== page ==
Vaccine resistant strains cause harsh flu season for children and young adults

As of Monday, March 5, 330 students across the district have been reported to have flu-like symptons over the course of the 2017-2018 flu season


By Marah Shulda

This years flu season has proven to be harsher, and while mainly targeting youth, it is impacting people across the nation.

Tricia Drumm and Jakob Twigg

Like much of the nation, both Kansas and Mill Valley have been impacted by a particularly harsh flu season. At the school, from December 2017 to Wednesday, Feb. 28, the percentage of students confirmed out of school with the flu was self-reported and recorded to about two percent, or 30 students, of the student population. District-wide, 330 students reported to the district with influenza-like symptoms. 

According to the Centers for Disease Control and Prevention (CDC), the flu can happen year-round but is most prevalent during the winter and spring months. From October to May, the CDC reports that in a study of flu seasons from 1982 through 2016, February was recorded to be the season peak 14 out of 34 times. The 2017-2018 season is no exception.

As of the week of Saturday, Feb. 24, according to the Kansas Department of Health and Environment, the peak percentage of hospital visits for Influenza-like Illnesses (ILI) for the current season is nearing 12 percent, compared to the approximate 10 percent in 2016-2017 and three percent in 2015-2016.

“Increased absenteeism has been shown at all the schools in the district with students who have flu-like symptoms and with confirmed cases on influenza,” district health services coordinator Tara Harmon-Moore said via email. “Not all individuals go see a medical provider and therefore, not all cases of influenza are officially diagnosed.”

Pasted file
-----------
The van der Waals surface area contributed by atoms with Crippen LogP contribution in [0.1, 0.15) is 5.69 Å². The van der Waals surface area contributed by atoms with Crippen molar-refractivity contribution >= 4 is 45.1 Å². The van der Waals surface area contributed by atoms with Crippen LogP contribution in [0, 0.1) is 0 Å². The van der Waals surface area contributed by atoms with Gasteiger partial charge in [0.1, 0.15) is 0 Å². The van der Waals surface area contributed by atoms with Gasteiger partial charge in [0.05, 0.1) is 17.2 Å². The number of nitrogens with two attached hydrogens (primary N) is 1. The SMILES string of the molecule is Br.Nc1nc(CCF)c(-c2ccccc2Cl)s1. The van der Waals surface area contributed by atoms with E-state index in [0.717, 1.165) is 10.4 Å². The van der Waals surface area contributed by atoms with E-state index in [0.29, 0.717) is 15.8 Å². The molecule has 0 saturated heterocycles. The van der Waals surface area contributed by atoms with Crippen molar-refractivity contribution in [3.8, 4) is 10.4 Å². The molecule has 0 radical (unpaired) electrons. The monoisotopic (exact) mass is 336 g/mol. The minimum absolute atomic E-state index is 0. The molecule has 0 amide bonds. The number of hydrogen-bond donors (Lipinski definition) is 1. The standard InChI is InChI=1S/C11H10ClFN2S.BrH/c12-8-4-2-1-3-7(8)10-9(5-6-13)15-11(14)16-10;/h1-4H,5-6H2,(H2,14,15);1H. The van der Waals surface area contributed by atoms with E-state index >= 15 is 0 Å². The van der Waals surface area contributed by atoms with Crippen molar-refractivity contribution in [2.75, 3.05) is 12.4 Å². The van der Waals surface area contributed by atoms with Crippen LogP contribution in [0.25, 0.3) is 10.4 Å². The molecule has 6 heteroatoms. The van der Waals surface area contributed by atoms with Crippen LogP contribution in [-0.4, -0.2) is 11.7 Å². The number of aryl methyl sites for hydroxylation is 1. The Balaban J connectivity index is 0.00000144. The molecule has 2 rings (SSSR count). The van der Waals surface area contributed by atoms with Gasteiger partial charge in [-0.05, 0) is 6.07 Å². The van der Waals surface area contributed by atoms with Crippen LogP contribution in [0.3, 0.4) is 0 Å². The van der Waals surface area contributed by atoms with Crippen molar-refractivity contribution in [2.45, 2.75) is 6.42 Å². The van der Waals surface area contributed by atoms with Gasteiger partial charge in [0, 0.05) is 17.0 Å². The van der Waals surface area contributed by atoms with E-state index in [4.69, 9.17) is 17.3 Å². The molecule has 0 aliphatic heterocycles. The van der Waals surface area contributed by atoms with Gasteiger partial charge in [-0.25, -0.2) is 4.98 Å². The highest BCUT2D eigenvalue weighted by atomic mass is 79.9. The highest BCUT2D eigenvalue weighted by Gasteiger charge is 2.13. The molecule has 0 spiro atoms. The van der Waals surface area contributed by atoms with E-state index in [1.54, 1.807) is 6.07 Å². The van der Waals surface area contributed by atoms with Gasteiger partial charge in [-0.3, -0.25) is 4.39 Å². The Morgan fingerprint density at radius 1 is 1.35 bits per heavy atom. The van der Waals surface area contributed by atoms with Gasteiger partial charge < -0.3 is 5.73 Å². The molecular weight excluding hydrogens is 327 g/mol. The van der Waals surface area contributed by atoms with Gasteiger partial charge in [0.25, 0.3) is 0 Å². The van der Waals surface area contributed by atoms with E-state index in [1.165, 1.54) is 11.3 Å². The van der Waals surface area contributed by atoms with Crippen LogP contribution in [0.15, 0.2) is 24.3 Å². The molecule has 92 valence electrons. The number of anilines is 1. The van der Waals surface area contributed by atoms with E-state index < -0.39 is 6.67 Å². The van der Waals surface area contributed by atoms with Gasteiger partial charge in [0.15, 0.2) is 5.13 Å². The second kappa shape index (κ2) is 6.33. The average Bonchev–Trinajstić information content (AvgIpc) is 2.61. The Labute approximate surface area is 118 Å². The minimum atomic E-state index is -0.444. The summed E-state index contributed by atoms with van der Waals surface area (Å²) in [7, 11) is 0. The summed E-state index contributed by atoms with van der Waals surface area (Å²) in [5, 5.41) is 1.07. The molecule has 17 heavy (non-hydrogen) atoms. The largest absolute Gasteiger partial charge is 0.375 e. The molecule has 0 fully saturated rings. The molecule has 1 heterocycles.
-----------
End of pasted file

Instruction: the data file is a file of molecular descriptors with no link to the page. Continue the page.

In Johnson County specifically, as reported by the Johnson County Department of Health and Environment, the most reported influenza cases came from the age group of five to 24-years-old. Consequently, high school students fall in this range. H3N2, an influenza A variant, is one of the more prevalent strains sweeping North America as of Monday, Jan. 8, according to the World Health Organization.

The current H3N2 strain, according to Harmon-Moore, is more resistant to vaccinations.

“The strain of H3N2 in the vaccination is not as [effective] in building an immune response for the current strain of H3N2 circulating at this time, especially for those children ages nine to 17 and for adults,” Harmon-Moore said. “The reason for the age difference in immune response after receiving the vaccination is not known at this time.”

According to the CDC, symptoms of the flu include a fever, cough, sore throat, runny or stuffy nose, muscle or body aches, headaches or fatigue. Throughout the month of November, social studies teacher Chris McAfee had the flu. While he isn’t sure which strain he caught, the sickness debilitated him.

“I felt like I was sick for almost a month,” McAfee said. “I was just tired and I had a fever and chills and a cough. I never got sick to my stomach, though I couldn’t run and at all and it affected just about everything. I really couldn’t do much of anything. I pretty much just came to school then went home and laid in bed.”

Not only does the preceding information provided by the CDC show how the flu varies from season to season; the current season is also distinct because the current circulating influenza viruses are showing more resistance to the vaccination, Harmon-Moore said.  

“The strains of A and B are circulating at the same time, as opposed to one strain dominating the other during the beginning or end of the flu season,” Harmon-Moore said.

Over a recent four-day period, freshman Cole McClure caught influenza B. McClure said he got the flu from his dad; subsequently, McClure gave the sickness to his mother and sister.

“[The flu] slowed me down a little bit at swim practice, and it took me a while to get caught up in school,” McClure said.

In order to combat the virus, the CDC suggests getting the flu shot. While that is a viable option, Harmon-Moore reports that “the lack of previous exposure to H3N2 has prevented the [immune] system from recognizing the strain.”

“The current vaccination [which contains certain inactivated strains of influenza] is not as [effective] at building an [immune] response strong enough to resist illness from the exposure of the current circulating strains of influenza,” Harmon-Moore said.

Even though the virus is continuing to evolve, Harmon-Moore suggests students should still get the flu vaccine to build their immunity.

“Prevent the spread of germs … through frequent hand washing with soap and water, limit contact with sick individuals [and] cover your nose and mouth when sneezing and coughing,” Harmon-Moore said. “[Additionally,] avoid touching your face … and disinfect surfaces contaminated with germs.”


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